Despite improvement, Delaware’s 2018 taxpayer burden still gets an F
From The News Journal
Most people have budgets to manage their money, pay their bills and save what is left.
Spending more money than you bring in can cause problems, and that’s why the Chicago-based think tank Truth in Accounting analyzes every state’s expenses and how much revenue they bring in.
Delaware is one of nine states to receive a grade F for its taxpayer burden. Those nine states would need additional money from taxpayers to pay off its bills.
Delaware would need an additional $27,100 per taxpayer to fully pay its bills each year, according to 2018 data released by TIA.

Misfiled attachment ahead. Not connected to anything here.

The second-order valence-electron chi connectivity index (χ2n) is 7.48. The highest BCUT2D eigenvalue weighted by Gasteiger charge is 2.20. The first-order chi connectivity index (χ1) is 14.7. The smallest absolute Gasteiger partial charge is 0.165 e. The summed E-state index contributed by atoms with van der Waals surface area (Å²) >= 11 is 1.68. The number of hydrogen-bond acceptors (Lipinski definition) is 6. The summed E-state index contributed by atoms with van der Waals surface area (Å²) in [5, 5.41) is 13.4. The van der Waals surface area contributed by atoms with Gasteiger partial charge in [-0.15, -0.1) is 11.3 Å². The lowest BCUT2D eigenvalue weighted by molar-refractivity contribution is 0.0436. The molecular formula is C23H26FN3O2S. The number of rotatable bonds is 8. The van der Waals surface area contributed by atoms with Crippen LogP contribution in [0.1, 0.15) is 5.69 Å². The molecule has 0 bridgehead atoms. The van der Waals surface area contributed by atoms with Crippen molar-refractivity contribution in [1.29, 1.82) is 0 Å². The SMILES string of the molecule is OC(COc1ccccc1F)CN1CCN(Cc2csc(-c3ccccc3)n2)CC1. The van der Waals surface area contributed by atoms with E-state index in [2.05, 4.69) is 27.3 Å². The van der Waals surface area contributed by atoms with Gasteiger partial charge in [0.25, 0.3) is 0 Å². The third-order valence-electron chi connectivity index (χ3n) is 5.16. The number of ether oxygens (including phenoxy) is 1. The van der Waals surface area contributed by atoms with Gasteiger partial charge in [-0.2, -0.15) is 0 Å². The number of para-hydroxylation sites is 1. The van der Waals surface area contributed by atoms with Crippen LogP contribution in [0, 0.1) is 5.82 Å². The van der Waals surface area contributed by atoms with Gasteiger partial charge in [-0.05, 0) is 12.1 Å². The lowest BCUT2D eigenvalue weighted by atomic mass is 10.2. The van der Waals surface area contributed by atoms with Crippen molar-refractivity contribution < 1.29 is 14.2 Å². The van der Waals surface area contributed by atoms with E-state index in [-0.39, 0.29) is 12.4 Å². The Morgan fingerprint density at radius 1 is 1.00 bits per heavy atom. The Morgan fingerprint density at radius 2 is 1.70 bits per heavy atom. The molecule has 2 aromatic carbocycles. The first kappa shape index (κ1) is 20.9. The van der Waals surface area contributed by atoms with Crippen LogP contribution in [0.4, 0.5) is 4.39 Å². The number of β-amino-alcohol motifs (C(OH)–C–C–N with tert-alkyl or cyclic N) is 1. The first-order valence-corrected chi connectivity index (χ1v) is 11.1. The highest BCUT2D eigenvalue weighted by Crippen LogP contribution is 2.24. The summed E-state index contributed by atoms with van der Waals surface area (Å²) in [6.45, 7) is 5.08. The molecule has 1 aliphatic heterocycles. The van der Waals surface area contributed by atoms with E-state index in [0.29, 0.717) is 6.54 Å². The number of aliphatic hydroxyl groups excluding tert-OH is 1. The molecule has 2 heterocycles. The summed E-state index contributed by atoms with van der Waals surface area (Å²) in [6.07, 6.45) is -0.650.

The taxpayer burden lowered to -$27,100 in 2018 from -$30,400 the year before. TIA calculated taxpayer burden by the state’s bills divided by the number of taxpayers.
“Though it got better,” said Sheila Weinberg, founder and CEO at TIA, “Delaware is more of an outlier because they don’t put enough money towards retirees’ health care liability and pension liability.”
Weinberg says Delaware saves 3 cents for every dollar for retirees’ health care liability. The only worst state is New York at 1 cent.